If this reaction sounds overwrought, it is. As Premier Dalton McGuinty pointed out yesterday, the Samsung agreement is similar to past deals that lured foreign investors to Ontario and away from competing American jurisdictions. As an example, he cited the subsidy to Toyota to put an auto assembly plant in Woodstock.

The aim, said McGuinty, is to make Ontario “the place to be for green energy manufacturing in North America,” and the Samsung deal provides the “critical mass” to achieve that goal.

The horse has already left the barn on this one. Such reactive,  interventionist, industrial policy is doomed to fail.  Assembling wind turbines and solar panels using foreign technology is not the way to prosperity. This is simply bad public policy.

It is only a matter of time before the reality of Smitherman’s and McGuinty’s green legerdemain becomes fully evident. While wholesale electricity costs have been going down, Ontario consumers’ electricity bills have been going up.

Ontario has a power problem.

A strategy to subsidize the province’s nascent green energy industry is starting to sting businesses and many households that find themselves paying the biggest markups on electricity pricing in the country.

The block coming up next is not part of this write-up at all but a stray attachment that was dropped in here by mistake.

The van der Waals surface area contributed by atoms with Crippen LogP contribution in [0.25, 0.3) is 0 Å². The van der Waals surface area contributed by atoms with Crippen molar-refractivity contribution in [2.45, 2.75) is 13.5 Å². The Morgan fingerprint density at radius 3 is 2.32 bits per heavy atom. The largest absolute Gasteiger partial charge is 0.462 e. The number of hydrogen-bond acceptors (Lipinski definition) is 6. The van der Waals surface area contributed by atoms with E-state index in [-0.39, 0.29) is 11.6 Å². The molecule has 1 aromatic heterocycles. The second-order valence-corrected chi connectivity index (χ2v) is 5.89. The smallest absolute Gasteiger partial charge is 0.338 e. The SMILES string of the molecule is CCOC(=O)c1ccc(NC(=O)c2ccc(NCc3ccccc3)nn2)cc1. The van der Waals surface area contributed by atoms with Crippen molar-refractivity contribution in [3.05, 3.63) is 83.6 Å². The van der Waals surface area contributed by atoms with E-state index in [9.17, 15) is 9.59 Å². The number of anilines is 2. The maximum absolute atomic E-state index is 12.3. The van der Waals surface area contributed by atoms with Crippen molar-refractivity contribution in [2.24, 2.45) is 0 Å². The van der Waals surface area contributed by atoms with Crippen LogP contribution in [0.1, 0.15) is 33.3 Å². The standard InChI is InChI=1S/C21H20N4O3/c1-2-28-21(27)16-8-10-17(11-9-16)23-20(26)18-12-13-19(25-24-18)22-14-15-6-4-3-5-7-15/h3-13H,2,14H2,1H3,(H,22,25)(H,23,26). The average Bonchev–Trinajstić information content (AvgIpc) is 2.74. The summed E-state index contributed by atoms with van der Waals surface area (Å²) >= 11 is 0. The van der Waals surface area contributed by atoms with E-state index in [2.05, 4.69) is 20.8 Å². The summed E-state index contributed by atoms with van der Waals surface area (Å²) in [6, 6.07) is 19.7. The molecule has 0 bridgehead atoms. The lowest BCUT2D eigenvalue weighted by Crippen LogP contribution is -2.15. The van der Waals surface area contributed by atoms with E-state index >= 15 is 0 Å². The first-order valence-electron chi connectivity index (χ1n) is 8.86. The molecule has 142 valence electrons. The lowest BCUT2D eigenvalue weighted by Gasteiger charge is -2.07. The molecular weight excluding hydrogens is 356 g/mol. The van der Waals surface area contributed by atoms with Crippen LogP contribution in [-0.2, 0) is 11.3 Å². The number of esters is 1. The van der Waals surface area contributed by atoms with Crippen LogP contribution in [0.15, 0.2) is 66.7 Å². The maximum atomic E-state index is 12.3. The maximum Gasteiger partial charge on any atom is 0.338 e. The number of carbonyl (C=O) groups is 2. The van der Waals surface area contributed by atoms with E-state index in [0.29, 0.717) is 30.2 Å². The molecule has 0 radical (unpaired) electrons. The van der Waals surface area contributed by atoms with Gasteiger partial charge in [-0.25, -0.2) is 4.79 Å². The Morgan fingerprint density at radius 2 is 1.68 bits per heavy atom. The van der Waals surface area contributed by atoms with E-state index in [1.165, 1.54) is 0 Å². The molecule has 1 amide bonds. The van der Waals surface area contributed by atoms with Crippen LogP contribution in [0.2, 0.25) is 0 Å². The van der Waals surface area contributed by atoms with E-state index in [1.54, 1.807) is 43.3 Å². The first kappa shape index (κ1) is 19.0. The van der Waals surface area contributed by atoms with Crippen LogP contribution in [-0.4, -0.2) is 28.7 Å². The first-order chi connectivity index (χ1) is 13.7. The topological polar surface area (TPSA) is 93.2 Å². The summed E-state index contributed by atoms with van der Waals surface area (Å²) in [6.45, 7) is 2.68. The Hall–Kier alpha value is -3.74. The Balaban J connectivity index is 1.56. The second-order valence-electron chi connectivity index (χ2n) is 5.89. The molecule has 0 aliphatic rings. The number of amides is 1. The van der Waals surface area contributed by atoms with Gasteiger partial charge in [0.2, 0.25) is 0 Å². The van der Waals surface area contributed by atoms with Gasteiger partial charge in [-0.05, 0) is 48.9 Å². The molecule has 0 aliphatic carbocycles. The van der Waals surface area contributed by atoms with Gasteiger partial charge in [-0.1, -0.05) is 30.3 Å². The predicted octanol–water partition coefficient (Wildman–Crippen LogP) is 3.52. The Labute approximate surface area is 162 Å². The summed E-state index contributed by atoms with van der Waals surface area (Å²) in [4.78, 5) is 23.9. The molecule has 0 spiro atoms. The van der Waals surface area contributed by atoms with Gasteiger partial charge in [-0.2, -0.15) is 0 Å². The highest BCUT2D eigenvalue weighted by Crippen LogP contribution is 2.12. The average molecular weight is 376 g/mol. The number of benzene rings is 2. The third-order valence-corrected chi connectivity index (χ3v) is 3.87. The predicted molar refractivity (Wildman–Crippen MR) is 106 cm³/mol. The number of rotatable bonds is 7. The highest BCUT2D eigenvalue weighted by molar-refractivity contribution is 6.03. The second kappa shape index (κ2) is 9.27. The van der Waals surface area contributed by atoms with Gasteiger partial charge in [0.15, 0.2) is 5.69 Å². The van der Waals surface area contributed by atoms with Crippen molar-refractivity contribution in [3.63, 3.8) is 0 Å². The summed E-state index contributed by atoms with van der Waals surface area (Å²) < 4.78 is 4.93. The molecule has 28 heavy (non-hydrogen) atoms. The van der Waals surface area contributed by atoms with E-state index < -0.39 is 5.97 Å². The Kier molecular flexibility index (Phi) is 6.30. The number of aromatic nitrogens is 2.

Even as electricity demand — and market prices — dropped last year with the global economic downturn, electricity bills have risen steadily on the back of generous contracts signed by the province’s power planning agency. Now, the government of Premier Dalton McGuinty is preparing for a looming political backlash.


The government is sitting on a “political time bomb,” said Toronto energy lawyer Peter Murphy. “While renewable energy is a great thing for the environment, it’s also expensive.”


Ontario does not have the highest electricity costs on the continent, but it stands out for the gap between the market price of power and the price charged to consumers. Toronto ranked in the middle of the pack among North American cities, according to a study of consumer prices done by Hydro-Québec last April. But industry observers say prices will increase substantially in Ontario over the next two years as the cost of higher priced renewable energy flows through to consumers.